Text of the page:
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The north Bala Falls are pictured in the township of Bala in Muskoka Lakes on June 7, 2014.

Matthew Sherwood/The Globe and Mail

A small hydroelectric project at Bala Falls in the heart of Muskoka’s picturesque lakes won’t be cancelled as Ontario Premier Doug Ford had initially promised because of the steep price of stopping construction.

Campaigning for the leadership of the Progressive Conservative Party in February, Mr. Ford told locals in Ontario’s cottage country the North Bala Small Hydro Project was a “big scam” and vowed he would cancel construction of the power station if elected premier. On Wednesday, Mr. Ford said cancelling the project would cost up to $100-million and that his government would instead invest money in protecting the Muskoka watershed.

“I wish we could cancel it, but the problem is you would leave a big hole in the ground. It would cost the taxpayers an absolute fortune. This was a massive mistake,” Mr. Ford said during an unrelated event in Milton, Ont., where he announced reductions to natural-gas rates.

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The construction of the 4.7-megawatt project has been met with local protest because of concerns the power facility could affect water quality in the Muskoka region and present safety risks to boaters in the area. According to builder Swift River Energy Ltd., the facility should be in operation for 40 years and power 4,000 homes while helping better manage water levels. Construction on the hydroelectric project should finish next year.

Mr. Ford blamed the previous Liberal government for approving the venture and said that after “endless consultation” with local groups, he was responding to concerns with a $5-million investment announced on Aug. 22 to help identify risks facing the Muskoka watershed.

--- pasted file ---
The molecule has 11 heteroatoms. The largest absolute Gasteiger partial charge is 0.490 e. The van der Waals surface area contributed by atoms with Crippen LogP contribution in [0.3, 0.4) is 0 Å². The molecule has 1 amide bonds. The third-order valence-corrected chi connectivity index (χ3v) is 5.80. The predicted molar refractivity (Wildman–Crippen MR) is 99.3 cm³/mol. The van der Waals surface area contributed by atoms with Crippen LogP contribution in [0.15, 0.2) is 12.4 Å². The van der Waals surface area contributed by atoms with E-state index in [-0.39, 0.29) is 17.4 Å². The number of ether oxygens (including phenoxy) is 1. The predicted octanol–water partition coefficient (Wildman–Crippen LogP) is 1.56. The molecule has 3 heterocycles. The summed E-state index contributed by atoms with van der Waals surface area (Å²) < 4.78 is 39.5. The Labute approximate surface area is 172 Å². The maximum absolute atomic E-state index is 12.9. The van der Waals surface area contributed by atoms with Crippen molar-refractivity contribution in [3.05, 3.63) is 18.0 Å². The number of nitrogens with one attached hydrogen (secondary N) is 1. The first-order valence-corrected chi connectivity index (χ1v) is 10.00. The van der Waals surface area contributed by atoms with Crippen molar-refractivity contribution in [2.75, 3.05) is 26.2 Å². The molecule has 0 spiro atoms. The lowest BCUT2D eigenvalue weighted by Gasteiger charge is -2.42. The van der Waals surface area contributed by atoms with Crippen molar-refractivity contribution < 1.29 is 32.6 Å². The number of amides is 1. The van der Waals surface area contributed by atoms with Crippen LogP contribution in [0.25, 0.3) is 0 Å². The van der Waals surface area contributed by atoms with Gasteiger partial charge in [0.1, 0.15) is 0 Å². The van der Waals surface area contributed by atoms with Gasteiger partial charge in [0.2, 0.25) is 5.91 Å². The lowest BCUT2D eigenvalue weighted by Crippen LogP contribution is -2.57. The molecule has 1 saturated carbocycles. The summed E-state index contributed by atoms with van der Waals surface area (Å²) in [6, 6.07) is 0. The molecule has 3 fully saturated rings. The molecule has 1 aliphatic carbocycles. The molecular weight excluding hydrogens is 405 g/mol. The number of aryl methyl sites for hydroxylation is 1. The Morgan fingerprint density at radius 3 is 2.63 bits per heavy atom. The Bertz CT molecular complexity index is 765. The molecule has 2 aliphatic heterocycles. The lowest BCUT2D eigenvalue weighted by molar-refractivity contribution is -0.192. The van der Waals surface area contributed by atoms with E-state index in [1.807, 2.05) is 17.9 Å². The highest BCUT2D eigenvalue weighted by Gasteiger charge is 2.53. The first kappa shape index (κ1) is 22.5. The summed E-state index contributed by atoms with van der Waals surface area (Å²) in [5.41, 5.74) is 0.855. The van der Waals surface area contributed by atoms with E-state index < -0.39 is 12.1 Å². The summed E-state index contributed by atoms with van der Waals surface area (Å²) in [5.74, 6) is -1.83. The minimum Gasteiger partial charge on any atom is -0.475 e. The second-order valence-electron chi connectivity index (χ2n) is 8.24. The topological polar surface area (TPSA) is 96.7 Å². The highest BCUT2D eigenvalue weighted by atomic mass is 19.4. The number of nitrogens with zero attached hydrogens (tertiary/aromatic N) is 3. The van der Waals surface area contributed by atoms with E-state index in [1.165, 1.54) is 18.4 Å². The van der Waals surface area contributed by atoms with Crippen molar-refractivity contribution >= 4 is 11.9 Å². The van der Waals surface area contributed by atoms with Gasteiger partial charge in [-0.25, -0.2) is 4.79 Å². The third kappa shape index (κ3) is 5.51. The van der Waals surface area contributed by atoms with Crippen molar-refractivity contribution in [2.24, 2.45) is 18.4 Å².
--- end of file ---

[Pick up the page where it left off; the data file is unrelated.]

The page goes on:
“Their No. 1 concern, after consultations with the people up in Bala, was the watershed. So we’re going to invest with the community … they seem to be pretty happy,” Mr. Ford told reporters.

However, a community group opposed to the hydro project, Save the Bala Falls, said the Premier has not undertaken local consultations and that all requests to meet with Mr. Ford or any other senior officials have been rebuffed over the past month.

“He claimed that they have consulted extensively with the community. They haven’t. For over a month, we’ve been trying to contact the Premier’s office and we haven’t gotten through to them,” said Mitchell Shnier, a spokesman for the group. “It’s complete spin. It sounds like we’re talking to the Liberals.”

He said the local community has been “riled up” by Mr. Ford’s announcement; however, they still want to meet with the Premier to discuss the merits of cancelling the project. “It’s an absolute betrayal. People voted for him because of that promise,” Mr. Shnier said.

The New Democrats have called on Mr. Ford to honour his promise and cancel the project. The Official Opposition is opposed to the type of private power developments, such as Bala Falls, approved by the former Liberal government. Opponents of the project have said the public could end up paying millions in higher hydro rates over decades to help fund the facility.

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“Ford has some serious explaining to do. The Bala Falls generating station is a private contract to produce power that’s not needed in a town that doesn’t want it. Ford should respect the community, and do what’s right for Ontario instead of just what’s right for a few insiders. This project should be on hold,” New Democratic MPP Jennifer French said in a statement.

Ontario’s Green Party, which now has a seat in the provincial legislature, is also opposed to the private ownership of the hydroelectric project.

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